Eclipse 2017 Parent Information

Due to the solar eclipse on August 21, 2017, the Cobb County School District will delay dismissal of elementary, middle and high school students by 45 minutes.

The peak time to experience the solar eclipse falls during our regularly scheduled elementary school dismissal time. Since student safety is always our first priority we will start the day on time and delay dismissal to ensure that neither students nor employees are on the roadways during the time of the eclipse. Subsequently, high schools and middle schools will delay dismissal as well.

Schools will be provided with further guidance and instructional resources as appropriate. Parents are welcome to pick-up their child at the typical dismissal time if needed.

For more information regarding the solar eclipse visit the National Weather Service at

Eclipse 2017 Parent Information

The 2017 Eclipse Across America will happen on Monday, August 21st and Cobb Schools are ready! Cobb teachers and students will have the opportunity to experience an extremely rare and awe inspiring event – a total solar eclipse. Cobb will be using this “teachable moment” to increase the science literacy of our students. We will be utilizing a variety of resources curated by NASA, the Tellus Science Museum and Cobb educators to provide an unforgettable learning experience for our students K-12.

Information For Parents

Cobb is in the path of the eclipse. We will experience a 98% total solar eclipse. The eclipse will begin after lunch and last about 2 hours. The skies will gradually begin to darken as the moon moves into the path of the sun. Over time the sky it will become increasingly dark. Here in Cobb, the near total eclipse will happen between 2:35 and 2:40. It will last just over 2 minutes. Then the skies will gradually become filled with more light, as the moon moves out of the path of the sun.

Each Cobb school will provide students opportunities to participate in the eclipse phenomena. Participation will vary from going outdoors to view the eclipse with official eclipse glasses or student engineered solar eclipse viewers (pinhole cameras) to watching the live NASA eclipse broadcast. Teachers across the district have been working hard to align the learning experiences on the 21st to concepts taught in each grade or course. For example, students in grade four will be learning about the motion of the moon and Earth and how it relates to the Sun. While students in Kindergarten will be communicating observations about the sun and moon in the sky. And students in grade eight will be exploring light waves and lenses.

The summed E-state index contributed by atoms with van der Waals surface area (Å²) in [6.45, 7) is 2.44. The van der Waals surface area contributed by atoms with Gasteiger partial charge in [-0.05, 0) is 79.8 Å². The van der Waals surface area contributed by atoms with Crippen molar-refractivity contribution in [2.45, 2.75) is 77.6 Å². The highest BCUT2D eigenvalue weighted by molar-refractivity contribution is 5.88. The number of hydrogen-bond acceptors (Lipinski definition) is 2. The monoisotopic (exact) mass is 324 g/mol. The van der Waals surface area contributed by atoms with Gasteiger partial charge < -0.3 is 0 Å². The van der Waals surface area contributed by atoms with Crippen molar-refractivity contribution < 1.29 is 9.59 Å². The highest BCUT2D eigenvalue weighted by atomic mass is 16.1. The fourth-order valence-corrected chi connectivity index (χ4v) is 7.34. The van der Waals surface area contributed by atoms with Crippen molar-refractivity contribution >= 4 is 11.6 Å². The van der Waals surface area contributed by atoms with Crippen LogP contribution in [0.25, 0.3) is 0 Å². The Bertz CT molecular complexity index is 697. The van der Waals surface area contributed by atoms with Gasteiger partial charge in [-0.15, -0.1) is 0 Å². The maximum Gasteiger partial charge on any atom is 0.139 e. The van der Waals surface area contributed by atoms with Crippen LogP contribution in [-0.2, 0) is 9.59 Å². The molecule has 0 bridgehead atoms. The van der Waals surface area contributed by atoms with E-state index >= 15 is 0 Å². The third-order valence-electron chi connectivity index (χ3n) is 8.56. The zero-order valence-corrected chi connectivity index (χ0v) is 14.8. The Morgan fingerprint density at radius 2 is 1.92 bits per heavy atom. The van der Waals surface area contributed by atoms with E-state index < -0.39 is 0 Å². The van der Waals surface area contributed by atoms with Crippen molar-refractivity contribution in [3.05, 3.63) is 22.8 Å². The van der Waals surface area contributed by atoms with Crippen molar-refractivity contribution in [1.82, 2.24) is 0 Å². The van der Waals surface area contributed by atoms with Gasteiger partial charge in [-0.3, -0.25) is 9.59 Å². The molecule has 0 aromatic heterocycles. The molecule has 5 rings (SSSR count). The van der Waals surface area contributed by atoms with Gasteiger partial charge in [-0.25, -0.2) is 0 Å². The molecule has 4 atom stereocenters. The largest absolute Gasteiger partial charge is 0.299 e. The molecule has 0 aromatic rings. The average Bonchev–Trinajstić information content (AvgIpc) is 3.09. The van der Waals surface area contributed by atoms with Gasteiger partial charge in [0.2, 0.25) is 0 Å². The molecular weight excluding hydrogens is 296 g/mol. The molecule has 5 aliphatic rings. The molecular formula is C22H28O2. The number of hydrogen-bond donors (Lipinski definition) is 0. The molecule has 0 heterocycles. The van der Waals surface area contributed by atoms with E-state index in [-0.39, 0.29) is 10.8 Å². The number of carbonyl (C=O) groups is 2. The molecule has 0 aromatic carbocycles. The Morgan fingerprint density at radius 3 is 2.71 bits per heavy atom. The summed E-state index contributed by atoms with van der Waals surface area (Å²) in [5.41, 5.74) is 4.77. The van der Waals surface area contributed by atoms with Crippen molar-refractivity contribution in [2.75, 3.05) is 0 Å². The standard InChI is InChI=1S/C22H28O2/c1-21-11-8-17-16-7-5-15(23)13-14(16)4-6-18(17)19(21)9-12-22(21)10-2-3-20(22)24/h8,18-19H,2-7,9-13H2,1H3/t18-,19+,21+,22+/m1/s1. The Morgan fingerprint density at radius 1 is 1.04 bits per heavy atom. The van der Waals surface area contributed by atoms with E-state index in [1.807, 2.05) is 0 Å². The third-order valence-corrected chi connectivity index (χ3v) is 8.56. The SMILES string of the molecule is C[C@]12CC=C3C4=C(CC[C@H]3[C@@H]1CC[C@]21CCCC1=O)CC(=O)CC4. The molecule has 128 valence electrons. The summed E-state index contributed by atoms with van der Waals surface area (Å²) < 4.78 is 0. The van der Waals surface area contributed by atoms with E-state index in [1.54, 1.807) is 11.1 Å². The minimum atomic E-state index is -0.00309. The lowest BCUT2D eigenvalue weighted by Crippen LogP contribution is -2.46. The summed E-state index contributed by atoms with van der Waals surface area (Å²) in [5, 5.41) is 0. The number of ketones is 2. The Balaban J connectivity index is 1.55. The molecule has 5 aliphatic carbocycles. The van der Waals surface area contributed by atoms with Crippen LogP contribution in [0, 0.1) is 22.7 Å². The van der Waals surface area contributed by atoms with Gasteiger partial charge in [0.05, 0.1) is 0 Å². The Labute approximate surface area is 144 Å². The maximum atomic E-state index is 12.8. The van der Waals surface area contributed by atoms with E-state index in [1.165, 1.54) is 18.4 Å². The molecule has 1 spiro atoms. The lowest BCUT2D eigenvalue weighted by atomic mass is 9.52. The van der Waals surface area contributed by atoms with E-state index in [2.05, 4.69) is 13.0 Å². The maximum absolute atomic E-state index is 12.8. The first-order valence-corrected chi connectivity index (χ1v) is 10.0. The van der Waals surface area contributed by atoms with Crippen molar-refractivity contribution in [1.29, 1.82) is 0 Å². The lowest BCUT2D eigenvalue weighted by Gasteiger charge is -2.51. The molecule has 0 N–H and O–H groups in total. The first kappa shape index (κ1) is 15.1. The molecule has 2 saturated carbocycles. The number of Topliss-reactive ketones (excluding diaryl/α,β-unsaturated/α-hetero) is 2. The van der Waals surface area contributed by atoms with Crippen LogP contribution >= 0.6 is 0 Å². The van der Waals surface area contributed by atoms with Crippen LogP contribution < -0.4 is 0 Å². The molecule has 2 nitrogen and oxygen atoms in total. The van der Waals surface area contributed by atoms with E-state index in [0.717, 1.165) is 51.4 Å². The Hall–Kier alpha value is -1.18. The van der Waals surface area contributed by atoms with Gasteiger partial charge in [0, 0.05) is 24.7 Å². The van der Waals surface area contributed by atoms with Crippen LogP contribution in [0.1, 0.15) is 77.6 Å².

Schools interested in having students go outdoors to view the eclipse will be sending home forms requesting parent permission. To learn more about the 2017 Eclipse Across America please visit

Classroom Learning Opportunities

Cobb schools are committed to ensuring that our students to become scientifically literate and develop a deep understanding of scientific phenomenon. The Eclipse Across America will provide an opportunity for students to experience phenomena such as lighting, shadows, temperature and wind changes, and even animal behavior. This is also an excellent opportunity for students to make observations of the details they notice around them and hypothesize why the eclipse may cause those effects.

The level of participation will vary by campus. Options for participation are as follows:

  • Take students outside to view the eclipse using approved eclipse glasses or pinhole camera. Parent permission slips required.
  • Have students watch live NASA broadcast of the eclipse in the classroom.
  • Participate in integrated instructional learning opportunities.

NASA has curated a strong collection of informational resources on the eclipse. We recommend accessing this site for eclipse questions you may have regarding safety, timing, resources and more.

Our students will also have strong curriculum connections at each grade level:

Student Safety

Student and employee safety are of the utmost importance to Cobb Schools. It is never safe to look directly at the sun's rays – even if the sun is partly obscured. When watching a partial eclipse you must wear eclipse glasses at all times if you want to face the sun, or use an alternate indirect method. This also applies during a total eclipse up until the time when the sun is completely and totally blocked.

Download NASA Safety Info

Where to Purchase Eclipse Glasses:

To date five manufacturers have certified that their eclipse glasses and hand-held solar viewers meet the ISO 12312-2 international standard for such products:

Local stores are also selling eclipse glasses. Eclipse viewing glasses and handheld solar viewers should meet all the following criteria:

  • Have certification information with a designated ISO 12312-2 international standard.
  • Have the manufacturer’s name and address printed somewhere on the product.

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